Stick to syllabi, CSS candidates advised

Academics, civil servants deliberate on reasons for high rate of failure


Our Correspondent March 15, 2021
A view of Karachi University. PHOTO: MOHAMAMD NOMAN/EXPRESS

KARACHI:

Academics and civil servants underscored on Sunday the importance of preparing for the Central Superior Services (CSS) exams in line with the syllabi for each subject.

Speaking during the introductory class of sessions organised by the University of Karachi's (KU's) Students' Guidance, Counselling and Placement Bureau to help candidates prepare for CSS exams, Dr Abdul Hai Almadani, an associate professor at the NED University of Engineering and Technology, said one must prepare for the tests keeping in view the content of syllabi.

Likewise, Students' Guidance, Counselling and Placement Bureau director at the KU, Dr Ghazal Khawaja Humayun, said most candidates failed the CSS exams because they didn't prepare well.

"If they are given little attention, they could produce better results," she added. "We have to help young people in preparing for the CSS exams so that they are able to get better results."

Dr Humayun went on to say CSS exams demanded a creative and inventive approach and advised students to prepare for the exams according to the syllabi of relevant subjects.

Taking a broader perspective, Textile and Leather Division deputy director Balqis Jamali regarded the lack of focus on the education system as one of the biggest reasons for the high failure rate among CSS candidates.

She went on to say, "We never think [deeply] about the development of our children. We blame schools, colleges and universities for not playing their roles, but, on our part, we fail to take into consideration our children's choices." She added, "We cannot fix the system alone. It requires collective effort and everyone has to play their role in this regard."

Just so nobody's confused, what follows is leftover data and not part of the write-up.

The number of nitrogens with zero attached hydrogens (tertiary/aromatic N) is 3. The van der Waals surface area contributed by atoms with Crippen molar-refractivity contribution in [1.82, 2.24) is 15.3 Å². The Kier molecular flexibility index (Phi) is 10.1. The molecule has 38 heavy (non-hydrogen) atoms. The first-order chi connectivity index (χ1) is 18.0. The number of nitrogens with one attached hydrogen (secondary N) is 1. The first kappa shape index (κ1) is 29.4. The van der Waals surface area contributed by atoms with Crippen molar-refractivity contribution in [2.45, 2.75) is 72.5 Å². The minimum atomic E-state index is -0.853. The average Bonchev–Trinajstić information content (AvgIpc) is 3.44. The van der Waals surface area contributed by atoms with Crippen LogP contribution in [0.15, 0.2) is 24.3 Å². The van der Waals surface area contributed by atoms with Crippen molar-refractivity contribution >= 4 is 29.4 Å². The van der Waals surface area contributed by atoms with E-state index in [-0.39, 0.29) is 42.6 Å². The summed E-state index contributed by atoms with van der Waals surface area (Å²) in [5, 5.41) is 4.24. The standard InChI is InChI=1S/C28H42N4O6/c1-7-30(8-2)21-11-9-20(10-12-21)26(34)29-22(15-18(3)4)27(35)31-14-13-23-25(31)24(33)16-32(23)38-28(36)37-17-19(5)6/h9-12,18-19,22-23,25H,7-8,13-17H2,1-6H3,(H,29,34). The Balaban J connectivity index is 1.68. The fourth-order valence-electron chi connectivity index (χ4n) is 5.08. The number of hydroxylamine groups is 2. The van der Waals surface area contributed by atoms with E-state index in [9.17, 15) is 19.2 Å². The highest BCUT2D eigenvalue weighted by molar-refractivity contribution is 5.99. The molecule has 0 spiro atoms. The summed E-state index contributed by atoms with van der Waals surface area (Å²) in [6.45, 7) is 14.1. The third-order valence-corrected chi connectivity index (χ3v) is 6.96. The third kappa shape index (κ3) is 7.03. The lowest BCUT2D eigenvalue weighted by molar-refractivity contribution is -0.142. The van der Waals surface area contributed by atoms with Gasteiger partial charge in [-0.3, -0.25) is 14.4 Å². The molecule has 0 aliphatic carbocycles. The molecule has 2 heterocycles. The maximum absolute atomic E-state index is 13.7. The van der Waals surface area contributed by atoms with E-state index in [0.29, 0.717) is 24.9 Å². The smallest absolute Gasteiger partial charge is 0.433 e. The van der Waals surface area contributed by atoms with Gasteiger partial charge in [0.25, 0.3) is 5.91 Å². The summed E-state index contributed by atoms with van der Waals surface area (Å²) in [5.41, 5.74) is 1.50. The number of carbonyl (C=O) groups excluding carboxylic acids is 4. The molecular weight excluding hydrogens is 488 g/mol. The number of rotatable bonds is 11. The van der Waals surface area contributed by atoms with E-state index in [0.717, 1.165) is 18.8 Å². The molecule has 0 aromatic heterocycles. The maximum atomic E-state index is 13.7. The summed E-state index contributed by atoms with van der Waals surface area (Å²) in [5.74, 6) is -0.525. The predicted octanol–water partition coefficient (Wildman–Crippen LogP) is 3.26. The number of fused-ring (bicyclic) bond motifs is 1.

Jamali linked this argument to the aptitude and preparation needed to pass CSS exams.

"CSS is a test of thinking, understanding and perception. It is since childhood that [these faculties] are developed," she said, giving the example of Jews and Christians. "They train their children according to the latter's [academic and occupational] interests and choices. They allow their children to study science, space, philosophy and mathematics- whichever field a child chooses."

Former Karachi commissioner and CSP officer Mir Hussain Ali spoke about why few people opted to sit CSS exams.

"It is because there is a lack of awareness," he explained. "Many don't know about the civil service, even when it is an easy way to get a job. Passing the exam makes it easier to land a job and you are able to play a key role in serving the nation and the country."

Trade and Development Authority of Pakistan deputy director Dr Shumaila Sikandar advised the aspiring civil servants to stay optimistic, not give up hope and work hard.

 

Published in The Express Tribune, March 15th, 2021.

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